It’s week one, country one – Austria!This week’s selected cake is Gugelhupf, or Kugelhupf (also spelt with an ‘o’ instead of a ‘u’ if you fancy). Gugelhupf was chosen as the cake to represent Austria in an event called Cafe Europe which was held in cafes across the EU in 2006, so I guess it’s a good place to start! There are versions of the Gugelhupf in France, Germany, Switzerland and other countries too, including the US (this is what bundt cakes are derived from). In Austria, it was originally a cake of the poor, but was popularised by Emperor Francis Joseph, and so became a staple of bourgeois afternoon tea. Variants of the design of the mould date back as far as the Romans, which is some seriously ancient cake.
I didn’t make my gugelhupf in the traditional ceramic mould, but in a bundt tin instead, which I have been in ownership of for several years now, and have only used once before (it’s spent most of its time in my loft). But now I’m grateful I hung onto it, because who knows when you’re suddenly going to decide to make gugelhupf for the first time ever. One thing I learned from my previous use of the bundt tin was that you have to let the cake cool completely, otherwise half of it ends up stuck in the tin.
There’s no particularly big Brexit news this week. Ryanair aren’t making any promises about their flights to Europe unless a transition agreement happens soon, and there is much fraught negotiation over the Irish border, as well as what effect Brexit will have on Scotland and Wales. Let’s eat some Gugelhupf and not worry about those things for now though…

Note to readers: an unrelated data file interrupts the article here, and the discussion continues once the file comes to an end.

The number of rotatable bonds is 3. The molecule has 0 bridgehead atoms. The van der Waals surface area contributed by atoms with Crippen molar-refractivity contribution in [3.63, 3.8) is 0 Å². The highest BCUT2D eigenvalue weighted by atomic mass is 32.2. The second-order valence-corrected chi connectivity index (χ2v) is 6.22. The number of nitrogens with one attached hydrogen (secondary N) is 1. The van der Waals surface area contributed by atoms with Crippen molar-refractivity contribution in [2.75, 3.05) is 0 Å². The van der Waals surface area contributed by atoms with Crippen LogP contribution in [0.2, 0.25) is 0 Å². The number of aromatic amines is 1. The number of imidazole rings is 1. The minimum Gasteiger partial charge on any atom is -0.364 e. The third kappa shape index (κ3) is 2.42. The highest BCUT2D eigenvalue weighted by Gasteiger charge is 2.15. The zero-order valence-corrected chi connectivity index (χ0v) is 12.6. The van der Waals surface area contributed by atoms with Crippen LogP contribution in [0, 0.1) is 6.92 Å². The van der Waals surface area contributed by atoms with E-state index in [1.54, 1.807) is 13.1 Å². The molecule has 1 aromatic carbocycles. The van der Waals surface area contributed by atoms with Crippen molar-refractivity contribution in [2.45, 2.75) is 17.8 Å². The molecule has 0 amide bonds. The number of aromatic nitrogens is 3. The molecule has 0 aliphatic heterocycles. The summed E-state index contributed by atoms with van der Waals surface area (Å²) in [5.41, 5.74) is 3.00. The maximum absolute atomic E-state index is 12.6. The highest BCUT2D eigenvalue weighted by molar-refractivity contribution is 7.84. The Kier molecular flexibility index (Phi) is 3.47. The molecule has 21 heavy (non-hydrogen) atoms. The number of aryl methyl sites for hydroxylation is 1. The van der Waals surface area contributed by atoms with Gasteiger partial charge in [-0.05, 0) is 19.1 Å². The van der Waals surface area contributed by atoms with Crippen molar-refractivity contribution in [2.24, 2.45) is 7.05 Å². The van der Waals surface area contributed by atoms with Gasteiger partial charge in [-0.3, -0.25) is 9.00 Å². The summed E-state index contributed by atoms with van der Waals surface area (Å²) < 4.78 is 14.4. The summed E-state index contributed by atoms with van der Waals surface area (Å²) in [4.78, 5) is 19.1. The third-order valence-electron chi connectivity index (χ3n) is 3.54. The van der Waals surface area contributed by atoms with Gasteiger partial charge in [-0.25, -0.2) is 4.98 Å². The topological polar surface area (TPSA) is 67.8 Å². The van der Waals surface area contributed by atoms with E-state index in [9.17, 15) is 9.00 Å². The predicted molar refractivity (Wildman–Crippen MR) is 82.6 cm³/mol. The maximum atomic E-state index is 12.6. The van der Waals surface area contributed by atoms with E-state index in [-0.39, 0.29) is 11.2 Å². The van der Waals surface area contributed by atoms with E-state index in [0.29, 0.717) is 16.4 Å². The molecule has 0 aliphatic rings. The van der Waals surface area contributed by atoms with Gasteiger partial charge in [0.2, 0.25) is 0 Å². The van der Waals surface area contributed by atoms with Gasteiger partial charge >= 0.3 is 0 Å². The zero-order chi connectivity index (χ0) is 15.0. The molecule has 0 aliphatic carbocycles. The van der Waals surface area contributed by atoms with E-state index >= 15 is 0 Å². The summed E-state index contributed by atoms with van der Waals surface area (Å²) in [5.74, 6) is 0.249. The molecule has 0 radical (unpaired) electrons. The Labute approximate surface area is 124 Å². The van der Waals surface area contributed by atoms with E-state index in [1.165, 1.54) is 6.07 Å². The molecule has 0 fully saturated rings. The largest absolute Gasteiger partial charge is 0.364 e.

I went with the ‘less traditional’ baking powder option, as opposed to the ‘more traditional’ yeast option. We’re starting slowly you know, it’s been a while since I’ve baked regularly, and to be honest I thought it had gone wrong even without the yeast. The recipe states that the mixture of icing sugar, butter and egg yolks should be ‘frothy’, but mine was more like bread dough, and the more I mixed it just didn’t seem to improve. However, it all ended fine I think – I mean, I’ve never eaten Gugelhupf before, but it looked right and people said it tasted good, so recipe one for Austria complete!
Marbled Gugelhupf (from Vienna Unwrapped)
250g plain flour
250g icing sugar
5 eggs (separated)
8g vanilla sugar (I used 2 tsp vanilla extract instead here, because I don’t know where to get vanilla sugar at short notice)
15g baking powder
3 tbsp cocoa powder
- Preheat the oven to 180C, and grease the tin with butter and dust with flour.
- Beat together the butter, icing sugar, vanilla sugar (or extract) and egg yolks until frothy (or dough-like if you’re me). Add the flour, baking powder, milk and rum and mix well.
- Whisk the egg whites until they form stiff peaks, and then carefully stir them into the rest of the mixture.
- Pour half of the mixture into the tin. Add the cocoa powder to the remaining mixture, and then pour it into the tin.
- Bake the cake for around 40 mins-1 hour (mine took about 45 mins). After 35 mins, use a fork to check if it is done. If it sticks to the fork, the cake needs to bake a little more.
- Allow the cake to cool completely before turning out on to a plate. Then use a sieve to sprinkle it with icing sugar.